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Advancing policing through AI: Insights from the global law enforcement community

An AI-assisted recap of an IACP presentation about the opportunities, capabilities and risks of artificial intelligence in law enforcement and an immediate action checklist for police chiefs

DALL·E 2023-10-16 18.26.44 - Illustration of a futuristic police station with officers using holographic screens displaying AI-driven data analytics, criminal networks, and pred.png

A DALL-E 3 AI-generated image depicting a modern police station where officers employ futuristic technologies. Holographic screens display AI-driven analytics, shedding light on criminal networks and predictive policing.

Image/DALL-E 3

Editor’s Note: A use case for generative AI is analyzing and synthesizing meeting notes. The rough notes I took during the session, “From Apprentice to Master: Artificial Intelligence and Policing,” were submitted to ChatGPT 4.0 with the prompt: “Use these notes to create a news article of 500 to 700 words for police chiefs on the panel discussion.” An additional prompt instructed ChatGPT to, “Add to this article, based on the notes, a checklist of immediate actions for a police chief to take to understand and prepare their agency for AI in policing.”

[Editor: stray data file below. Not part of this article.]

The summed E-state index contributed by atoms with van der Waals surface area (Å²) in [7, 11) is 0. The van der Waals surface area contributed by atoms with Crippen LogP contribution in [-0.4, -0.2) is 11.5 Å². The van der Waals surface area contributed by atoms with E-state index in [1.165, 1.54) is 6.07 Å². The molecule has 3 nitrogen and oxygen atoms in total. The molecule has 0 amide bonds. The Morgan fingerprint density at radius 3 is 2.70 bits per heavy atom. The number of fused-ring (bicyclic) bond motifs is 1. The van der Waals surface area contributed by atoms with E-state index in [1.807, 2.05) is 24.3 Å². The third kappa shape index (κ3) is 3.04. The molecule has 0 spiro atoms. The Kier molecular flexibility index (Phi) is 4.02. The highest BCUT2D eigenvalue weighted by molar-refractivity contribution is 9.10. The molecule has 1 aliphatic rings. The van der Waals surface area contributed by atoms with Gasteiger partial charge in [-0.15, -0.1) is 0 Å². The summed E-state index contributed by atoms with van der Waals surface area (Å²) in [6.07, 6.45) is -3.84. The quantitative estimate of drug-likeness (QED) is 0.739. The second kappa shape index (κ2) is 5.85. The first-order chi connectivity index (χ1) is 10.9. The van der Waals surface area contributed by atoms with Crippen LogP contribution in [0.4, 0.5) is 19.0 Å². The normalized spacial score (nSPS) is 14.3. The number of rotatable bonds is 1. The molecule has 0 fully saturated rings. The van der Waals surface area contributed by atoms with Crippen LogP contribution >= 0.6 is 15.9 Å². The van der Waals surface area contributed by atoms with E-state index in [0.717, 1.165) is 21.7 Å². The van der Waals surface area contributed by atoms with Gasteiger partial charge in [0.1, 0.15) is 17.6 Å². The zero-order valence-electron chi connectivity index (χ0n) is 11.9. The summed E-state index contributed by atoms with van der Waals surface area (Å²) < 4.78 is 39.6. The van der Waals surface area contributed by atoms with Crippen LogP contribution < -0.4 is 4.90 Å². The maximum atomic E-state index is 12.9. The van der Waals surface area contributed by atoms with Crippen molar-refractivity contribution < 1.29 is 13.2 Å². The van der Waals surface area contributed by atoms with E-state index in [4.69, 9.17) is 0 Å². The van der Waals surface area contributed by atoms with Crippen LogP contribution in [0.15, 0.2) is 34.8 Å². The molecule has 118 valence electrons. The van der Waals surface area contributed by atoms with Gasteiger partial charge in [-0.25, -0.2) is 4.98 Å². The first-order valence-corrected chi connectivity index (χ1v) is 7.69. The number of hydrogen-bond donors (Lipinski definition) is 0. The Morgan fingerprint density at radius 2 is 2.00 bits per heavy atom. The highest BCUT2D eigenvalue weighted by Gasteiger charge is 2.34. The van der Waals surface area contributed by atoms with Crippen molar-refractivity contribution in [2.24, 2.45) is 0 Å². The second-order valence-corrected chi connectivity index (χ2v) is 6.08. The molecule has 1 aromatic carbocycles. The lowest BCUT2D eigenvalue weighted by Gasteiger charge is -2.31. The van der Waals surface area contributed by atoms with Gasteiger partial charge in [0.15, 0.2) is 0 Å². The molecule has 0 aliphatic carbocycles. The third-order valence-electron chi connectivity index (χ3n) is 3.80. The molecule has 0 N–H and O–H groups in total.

SAN DIEGO — In a recent panel discussion titled “From Apprentice to Master: Artificial Intelligence and Policing,” hosted by the International Association of Chiefs of Police in San Diego, California, law enforcement leaders from around the globe shared their insights on the emergence and integration of Artificial Intelligence (AI) in policing.